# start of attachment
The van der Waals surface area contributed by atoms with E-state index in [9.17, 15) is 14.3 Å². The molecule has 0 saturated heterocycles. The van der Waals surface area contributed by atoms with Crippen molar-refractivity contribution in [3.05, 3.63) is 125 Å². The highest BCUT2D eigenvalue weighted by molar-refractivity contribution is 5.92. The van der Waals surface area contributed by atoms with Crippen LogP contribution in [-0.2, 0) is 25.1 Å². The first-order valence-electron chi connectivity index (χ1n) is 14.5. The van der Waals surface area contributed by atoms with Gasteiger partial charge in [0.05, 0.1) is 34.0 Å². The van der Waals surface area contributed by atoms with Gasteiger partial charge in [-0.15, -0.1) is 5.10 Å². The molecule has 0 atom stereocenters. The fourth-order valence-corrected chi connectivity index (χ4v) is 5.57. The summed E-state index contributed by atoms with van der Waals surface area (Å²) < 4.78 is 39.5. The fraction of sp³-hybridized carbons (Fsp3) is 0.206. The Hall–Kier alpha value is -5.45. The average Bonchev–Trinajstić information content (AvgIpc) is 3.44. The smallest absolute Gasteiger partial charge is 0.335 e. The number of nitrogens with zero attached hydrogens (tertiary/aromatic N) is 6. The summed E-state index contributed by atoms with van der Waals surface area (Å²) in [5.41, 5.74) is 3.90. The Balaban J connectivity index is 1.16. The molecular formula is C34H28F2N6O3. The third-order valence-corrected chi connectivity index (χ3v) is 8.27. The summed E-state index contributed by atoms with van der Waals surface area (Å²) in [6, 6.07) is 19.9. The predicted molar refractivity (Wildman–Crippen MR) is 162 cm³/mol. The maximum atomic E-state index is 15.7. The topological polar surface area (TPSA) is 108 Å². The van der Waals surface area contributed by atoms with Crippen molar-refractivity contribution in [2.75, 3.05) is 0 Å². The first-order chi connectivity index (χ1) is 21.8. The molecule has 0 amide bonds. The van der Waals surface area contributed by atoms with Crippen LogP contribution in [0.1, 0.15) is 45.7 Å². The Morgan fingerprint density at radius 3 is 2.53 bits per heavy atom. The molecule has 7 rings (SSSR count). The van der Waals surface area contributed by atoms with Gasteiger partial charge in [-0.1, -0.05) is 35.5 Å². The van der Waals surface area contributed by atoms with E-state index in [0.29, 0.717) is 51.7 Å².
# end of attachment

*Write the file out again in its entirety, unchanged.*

The van der Waals surface area contributed by atoms with E-state index in [9.17, 15) is 14.3 Å². The molecule has 0 saturated heterocycles. The van der Waals surface area contributed by atoms with Crippen molar-refractivity contribution in [3.05, 3.63) is 125 Å². The highest BCUT2D eigenvalue weighted by molar-refractivity contribution is 5.92. The van der Waals surface area contributed by atoms with Crippen LogP contribution in [-0.2, 0) is 25.1 Å². The first-order valence-electron chi connectivity index (χ1n) is 14.5. The van der Waals surface area contributed by atoms with Gasteiger partial charge in [0.05, 0.1) is 34.0 Å². The van der Waals surface area contributed by atoms with Gasteiger partial charge in [-0.15, -0.1) is 5.10 Å². The molecule has 0 atom stereocenters. The fourth-order valence-corrected chi connectivity index (χ4v) is 5.57. The summed E-state index contributed by atoms with van der Waals surface area (Å²) < 4.78 is 39.5. The fraction of sp³-hybridized carbons (Fsp3) is 0.206. The Hall–Kier alpha value is -5.45. The average Bonchev–Trinajstić information content (AvgIpc) is 3.44. The smallest absolute Gasteiger partial charge is 0.335 e. The number of nitrogens with zero attached hydrogens (tertiary/aromatic N) is 6. The summed E-state index contributed by atoms with van der Waals surface area (Å²) in [5.41, 5.74) is 3.90. The Balaban J connectivity index is 1.16. The molecular formula is C34H28F2N6O3. The third-order valence-corrected chi connectivity index (χ3v) is 8.27. The summed E-state index contributed by atoms with van der Waals surface area (Å²) in [6, 6.07) is 19.9. The predicted molar refractivity (Wildman–Crippen MR) is 162 cm³/mol. The maximum atomic E-state index is 15.7. The topological polar surface area (TPSA) is 108 Å². The van der Waals surface area contributed by atoms with Crippen molar-refractivity contribution in [2.75, 3.05) is 0 Å². The first-order chi connectivity index (χ1) is 21.8. The molecule has 0 amide bonds. The van der Waals surface area contributed by atoms with Crippen LogP contribution in [0.1, 0.15) is 45.7 Å². The Morgan fingerprint density at radius 3 is 2.53 bits per heavy atom. The molecule has 7 rings (SSSR count). The van der Waals surface area contributed by atoms with Gasteiger partial charge in [-0.1, -0.05) is 35.5 Å². The van der Waals surface area contributed by atoms with E-state index in [0.29, 0.717) is 51.7 Å².